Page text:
Australia in the South Pacific: growing the yabby’s second claw
24 Jul 2018|

Australian engagement with our South Pacific partners is getting a lot of attention, as is Chinese engagement with these Pacific island nations. But there’s a missing link. It’s not the amount and type of assistance from the Defence Department, and it’s not the scale of aid from DFAT.

If Australia’s Pacific engagement were an animal, it would be a yabby—you know, the creature with one big claw and one tiny claw. The big claw here is Canberra’s defence cooperation and civil aid programs. The tiny claw, not used for much except scooping up simple but tasty morsels, is the Australian corporate sector’s buy-in to our South Pacific partners’ economies.

We’ve seen the new security agreement between Australia and Pacific states, and now the very welcome news from Penny Wong that the Australian Labor Party, were it to win the next election, would set up a new fund to invest in infrastructure across the region.

Great. Australia will spend some $1.3 billion this year on aid to South Pacific states including Papua New Guinea, and has spent similar amounts—more, as a share of our GDP—for decades. Our defence assistance to the South Pacific is around $100 million a year, focused on providing patrol boats and maritime surveillance. We now need to have a greater defence presence with our Pacific partners that goes well beyond the historical and valuable patrol boat and surveillance programs.

The real work, though—and the real opportunity for Australia and the Pacific states—is to get our Australian private sector off the bench and into creating opportunities for valuable economic activity in places like Vanuatu and Solomon Islands.

If anyone doubts the claim that corporate Australia is on the bench in the South Pacific, some simple stats might help. Here are two examples. After 40 years of partnership following Vanuatu’s independence, Vanuatu’s stock of investment in Australia as at June 2018 is $119 million. Australian businesses’ total foreign investment stock in Vanuatu is some $110 million. The story is apparently the same in the Solomons. Solomons Islands’ investors have put some $200 million into Australia. Australian companies’ total investments in return are reportedly considerably less (the Australian stat is politely not published in DFAT’s country fact sheet).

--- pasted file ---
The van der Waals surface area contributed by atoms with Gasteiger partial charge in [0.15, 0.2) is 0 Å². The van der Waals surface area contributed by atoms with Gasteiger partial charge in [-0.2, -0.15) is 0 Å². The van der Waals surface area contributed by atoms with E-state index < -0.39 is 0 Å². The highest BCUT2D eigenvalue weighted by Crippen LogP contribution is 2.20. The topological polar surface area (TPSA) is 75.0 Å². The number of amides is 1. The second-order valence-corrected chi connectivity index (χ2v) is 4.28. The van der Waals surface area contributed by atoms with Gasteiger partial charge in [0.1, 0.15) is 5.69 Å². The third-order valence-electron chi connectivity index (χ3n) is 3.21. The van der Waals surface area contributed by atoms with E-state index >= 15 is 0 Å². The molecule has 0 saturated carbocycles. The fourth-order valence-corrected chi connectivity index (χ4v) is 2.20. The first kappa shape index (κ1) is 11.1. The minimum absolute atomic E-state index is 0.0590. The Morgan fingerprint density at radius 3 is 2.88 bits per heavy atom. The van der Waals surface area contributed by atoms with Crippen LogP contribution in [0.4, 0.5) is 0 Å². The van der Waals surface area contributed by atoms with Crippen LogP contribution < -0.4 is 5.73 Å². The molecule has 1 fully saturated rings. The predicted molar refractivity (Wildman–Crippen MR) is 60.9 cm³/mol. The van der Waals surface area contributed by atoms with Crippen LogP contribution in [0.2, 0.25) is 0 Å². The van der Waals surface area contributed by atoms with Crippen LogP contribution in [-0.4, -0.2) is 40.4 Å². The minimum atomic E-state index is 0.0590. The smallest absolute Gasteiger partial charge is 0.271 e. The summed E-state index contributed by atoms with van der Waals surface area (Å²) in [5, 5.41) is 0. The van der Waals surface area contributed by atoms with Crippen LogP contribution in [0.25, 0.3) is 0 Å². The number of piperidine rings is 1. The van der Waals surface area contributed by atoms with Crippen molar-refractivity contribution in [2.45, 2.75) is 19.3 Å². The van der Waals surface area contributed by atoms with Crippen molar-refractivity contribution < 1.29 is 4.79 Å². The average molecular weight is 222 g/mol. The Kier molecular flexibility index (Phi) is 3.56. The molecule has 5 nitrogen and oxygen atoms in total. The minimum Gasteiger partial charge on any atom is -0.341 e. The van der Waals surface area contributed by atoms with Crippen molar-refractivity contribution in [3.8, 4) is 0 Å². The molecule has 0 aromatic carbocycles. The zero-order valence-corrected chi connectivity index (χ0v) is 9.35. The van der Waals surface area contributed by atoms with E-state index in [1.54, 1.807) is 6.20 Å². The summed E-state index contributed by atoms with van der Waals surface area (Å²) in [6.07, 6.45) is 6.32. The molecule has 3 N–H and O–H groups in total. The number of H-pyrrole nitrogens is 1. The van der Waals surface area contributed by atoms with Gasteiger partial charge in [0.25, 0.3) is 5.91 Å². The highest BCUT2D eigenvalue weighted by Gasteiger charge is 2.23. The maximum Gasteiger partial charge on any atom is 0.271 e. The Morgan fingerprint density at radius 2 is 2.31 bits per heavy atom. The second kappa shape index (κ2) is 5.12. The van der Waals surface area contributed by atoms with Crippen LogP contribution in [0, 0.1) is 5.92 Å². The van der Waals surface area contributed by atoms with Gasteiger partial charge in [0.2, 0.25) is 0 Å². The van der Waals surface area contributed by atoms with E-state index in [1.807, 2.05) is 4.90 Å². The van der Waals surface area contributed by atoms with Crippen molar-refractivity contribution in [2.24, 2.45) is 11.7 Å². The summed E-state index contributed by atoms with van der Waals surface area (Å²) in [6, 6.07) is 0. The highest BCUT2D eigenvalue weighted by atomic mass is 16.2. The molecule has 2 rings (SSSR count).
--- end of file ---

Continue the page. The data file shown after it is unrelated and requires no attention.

So the defence and aid yabby claw is big, healthy and getting a lot of attention, as it should. The corporate Australia yabby claw remains the one a schoolteacher’s report could most charitably say ‘has potential, needs to focus’. Another perspective makes this even starker: Corporate Australia’s total stock of investment in Vanuatu over four decades is $110 million; the cost of the new wharf being built in Vanuatu with Chinese soft loans is about $107 million.

What is to be done? If Australia is to engage more broadly and successfully with our Pacific partners to build a better economic and security environment for each of us, we need it to be a Team Australia effort. We can’t afford to have corporate Australia on the bench. But corporate investment isn’t driven by altruism, or, in open democratic governments, by state direction. Team China, in contrast, can direct state-owned banks to fund Chinese companies’ projects like roads, palaces and wharves despite the economics.